Windows 8 to appease users with fewer reboots

It's one of the biggest pet peeves for Windows users -- the mandatory restart. But Microsoft is promising a brighter tomorrow -- or at least one with fewer required reboots -- with its newest operating system.

Windows 8, the software conglomerate said, will minimize the need for restarts after the installation of monthly and out-of-band Windows updates.

In a Building Windows 8 blog post, Farzana Rahman, group program manager of the Windows Update group, discussed how the top grievance with Windows Update is the frequency of restarts. 


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"We know this architectural challenge is one that frustrates administrators and end-users alike, but it does represent the state of the art for Windows," Rahman wrote. "It is important to understand that for many updates, even if you could continue running the existing code that is already in memory, it is that very code that is a security vulnerability (for example), so the risk to the security (or reliability) of the machine would remain until you restart your machine."

Rahman and his team would like to completely rid Windows 8 of mandatory restarts after updates, but it's just not possible. What is possible, he said, is improving the overall patch process by streamlining updates.

Windows 8, when released as a product, will only require one restart on Patch Tuesday. It won't matter how many updates were pushed through during the month. Windows will notify the user, giving a three-day leeway before a restart occurs. After that grace period, Windows will automatically reboot.

This monthly cycle will alter only when fixes for critical holes in Microsoft software are required to ensure user security.

"There is one exception to the rule to wait for the monthly security release, and that is in the case of critical security update to fix a worm-like vulnerability (for example, a Blaster worm)," Rahman wrote. "In that case, WU will not wait, but will go ahead and download, install and restart automatically. But this will happen only when the security threat is dire enough."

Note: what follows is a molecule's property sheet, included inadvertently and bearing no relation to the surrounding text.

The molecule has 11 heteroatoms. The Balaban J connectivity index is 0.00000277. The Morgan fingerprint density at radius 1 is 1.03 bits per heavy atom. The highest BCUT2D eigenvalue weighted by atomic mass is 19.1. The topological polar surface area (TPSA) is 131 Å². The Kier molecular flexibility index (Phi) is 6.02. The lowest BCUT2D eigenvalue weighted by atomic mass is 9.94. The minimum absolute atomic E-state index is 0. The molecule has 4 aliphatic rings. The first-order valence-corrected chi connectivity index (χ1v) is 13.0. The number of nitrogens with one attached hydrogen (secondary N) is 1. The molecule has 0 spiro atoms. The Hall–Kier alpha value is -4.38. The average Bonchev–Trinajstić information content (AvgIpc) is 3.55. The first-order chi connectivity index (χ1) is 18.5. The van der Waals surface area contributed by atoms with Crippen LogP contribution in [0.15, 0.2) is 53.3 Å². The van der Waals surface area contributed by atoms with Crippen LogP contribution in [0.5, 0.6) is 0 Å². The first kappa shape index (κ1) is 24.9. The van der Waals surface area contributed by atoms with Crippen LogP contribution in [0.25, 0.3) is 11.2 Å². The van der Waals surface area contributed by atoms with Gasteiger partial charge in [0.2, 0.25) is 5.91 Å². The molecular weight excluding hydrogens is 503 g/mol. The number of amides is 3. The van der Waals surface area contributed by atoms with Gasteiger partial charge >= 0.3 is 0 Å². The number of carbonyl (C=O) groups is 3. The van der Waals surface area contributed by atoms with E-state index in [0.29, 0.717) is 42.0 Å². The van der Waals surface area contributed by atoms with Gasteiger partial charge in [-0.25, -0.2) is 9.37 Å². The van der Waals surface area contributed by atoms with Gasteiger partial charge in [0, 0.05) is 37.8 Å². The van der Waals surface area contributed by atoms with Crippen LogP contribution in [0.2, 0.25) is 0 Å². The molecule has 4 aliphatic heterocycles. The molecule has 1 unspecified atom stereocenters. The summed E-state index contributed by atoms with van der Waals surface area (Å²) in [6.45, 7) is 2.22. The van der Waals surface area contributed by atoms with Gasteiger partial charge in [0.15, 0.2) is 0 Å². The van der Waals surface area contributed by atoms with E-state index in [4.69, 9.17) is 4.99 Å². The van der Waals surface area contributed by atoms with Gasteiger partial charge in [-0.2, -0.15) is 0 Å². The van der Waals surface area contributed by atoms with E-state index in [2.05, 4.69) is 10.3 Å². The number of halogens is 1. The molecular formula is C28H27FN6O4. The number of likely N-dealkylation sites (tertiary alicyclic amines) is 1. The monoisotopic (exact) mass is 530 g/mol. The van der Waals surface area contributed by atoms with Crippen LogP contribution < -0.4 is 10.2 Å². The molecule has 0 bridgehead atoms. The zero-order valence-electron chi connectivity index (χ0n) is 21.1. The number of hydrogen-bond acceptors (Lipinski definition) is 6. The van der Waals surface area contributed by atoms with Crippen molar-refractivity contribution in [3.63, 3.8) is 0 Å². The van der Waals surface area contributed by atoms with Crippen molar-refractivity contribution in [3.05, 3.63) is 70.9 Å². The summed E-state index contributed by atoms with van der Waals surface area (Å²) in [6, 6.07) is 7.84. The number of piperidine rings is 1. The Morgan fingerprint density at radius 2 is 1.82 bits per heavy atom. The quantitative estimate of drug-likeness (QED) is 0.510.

In any case, Windows will only instigate a restart if no data-sensitive applications are running. The aim is to protect users from losing any unsaved work.

The notifications that users get via Windows Update will also go through a change. The OS will no longer prompt you for a restart with an intrusive message window. Instead, it will automatically restart only if there are no applications open.

Automatic restart can be disabled. In this instance, a restart message will appear on the login screen. For those who have chosen to be notified of any updates before downloading, this message will also appear on the login screen.

Windows 8 will support third-party software updates by creating a common set of tools for drivers and software patches that have undergone Microsoft screening. However, Windows 8 will not cater to every third-party update, according to Rahman.

"The wide variety of delivery mechanisms, installation tools, and overall approaches to updates across the full breadth of applications makes it impossible to push all updates through this mechanism," Rahman claimed.  "As frustrating as this might be, it is also an important part of the ecosystem that we cannot just revisit for the installed base of software."

In March of 2010, Microsoft and Adobe had worked closely on patch distribution though the Microsoft Windows Server Update Service and Microsoft System Center. But, beyond such cooperation, it appears that Microsoft does not plan bundle up third-party software patches with its own when Windows 8 finally appears on the market.

Reader Comments

Fri, Nov 18, 2011

Why can't windows just restart the affected service like Linux???

Thu, Nov 17, 2011

Just get a Chromebook. Faster, easier, and much more secure with no advanced persistent threats or executables allowed on the OS. Restart, patches, what's that? Old school.

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